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Legal Matters : Proposed Marketplace Fairness Act Threatens Direct Marketers

Bill would complicate tax obligations for thousands of small and midsized remote sellers and millions of consumers

February 2012 By George S. Isaacson

On Nov. 9, 2011, a group of 10 senators from both sides of the aisle introduced the Marketplace Fairness Act, S.1832. On Oct. 13, 2011, a similar bipartisan bill was introduced in the House of Representatives called the Marketplace Equity Act.

For more than a quarter century, states have tried to convince Congress to enact legislation that would strip direct marketers of their constitutional protection from having to collect state sales taxes when delivering products to consumers in states where they have no physical presence such as retail stores, warehouses or salesmen. In landmark decisions in 1967 and again in 1992, the Supreme Court ruled that absent such an in-state physical presence — the Court referred to it as “nexus” — it would be unfair to require out-of-state retailers to collect taxes for state and local governments that provide no services to those companies in return.

The justices were especially concerned with the burdens involved in collecting taxes on behalf of thousands of sales tax jurisdictions with varying rates and requirements. However, the Supreme Court concluded in its famous 1992 Quill vs. North Dakota decision that if Congress chose to do so, it could grant the states new and expanded taxation authority over remote sellers. Since that ruling numerous bills have been introduced that would impose tax collection obligations on catalog companies and electronic merchants. None have passed, however, primarily because the proposals failed to include sufficient simplification and uniformity measures to address the disparate and confusing features of state and local sales taxes.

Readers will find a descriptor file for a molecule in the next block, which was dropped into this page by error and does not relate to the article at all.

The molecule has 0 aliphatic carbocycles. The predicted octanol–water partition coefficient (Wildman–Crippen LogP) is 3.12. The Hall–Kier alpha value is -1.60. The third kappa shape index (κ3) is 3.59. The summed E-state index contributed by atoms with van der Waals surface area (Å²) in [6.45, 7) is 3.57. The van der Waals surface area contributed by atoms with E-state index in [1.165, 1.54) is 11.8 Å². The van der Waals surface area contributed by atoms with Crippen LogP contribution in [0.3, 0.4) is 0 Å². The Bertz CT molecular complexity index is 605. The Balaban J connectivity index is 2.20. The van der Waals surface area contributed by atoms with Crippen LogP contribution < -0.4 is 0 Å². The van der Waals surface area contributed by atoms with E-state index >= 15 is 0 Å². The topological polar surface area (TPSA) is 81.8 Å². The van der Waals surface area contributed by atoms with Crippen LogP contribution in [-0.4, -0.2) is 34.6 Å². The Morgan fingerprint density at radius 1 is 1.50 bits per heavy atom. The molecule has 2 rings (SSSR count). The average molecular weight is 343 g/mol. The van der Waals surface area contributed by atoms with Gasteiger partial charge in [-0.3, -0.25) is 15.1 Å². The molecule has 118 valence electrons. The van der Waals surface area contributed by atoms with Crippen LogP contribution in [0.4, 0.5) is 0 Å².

Momentum Builds for ‘Fairness’ Act
So what’s different this time around in Washington? The misnamed Marketplace Fairness Act is being promoted by big-box retailers, led by Wal-Mart, under a coalition calling itself the Alliance for Main Street Fairness. This movement is mounting a well-funded lobbying campaign. Moreover, a representative of, which has been on the receiving end of audits by aggressive state tax administrators, recently testified before the House Judiciary Committee in support of the legislation. In other words, the players and politics surrounding the current legislative proposal are markedly different than in prior years.

In addition, this newest effort to expand state tax authority differs in substance from prior bills. Whereas most of the previous bills would have benefited only those states that adopted legislation conforming their tax codes to the so-called Streamlined Sales and Use Tax Agreement, the current legislative proposal has no such limitation. Consequently, if the bill passes it would force any retailer with more than $500,000 of annual sales nationwide to collect sales taxes in more than 8,000 state and local tax jurisdictions.


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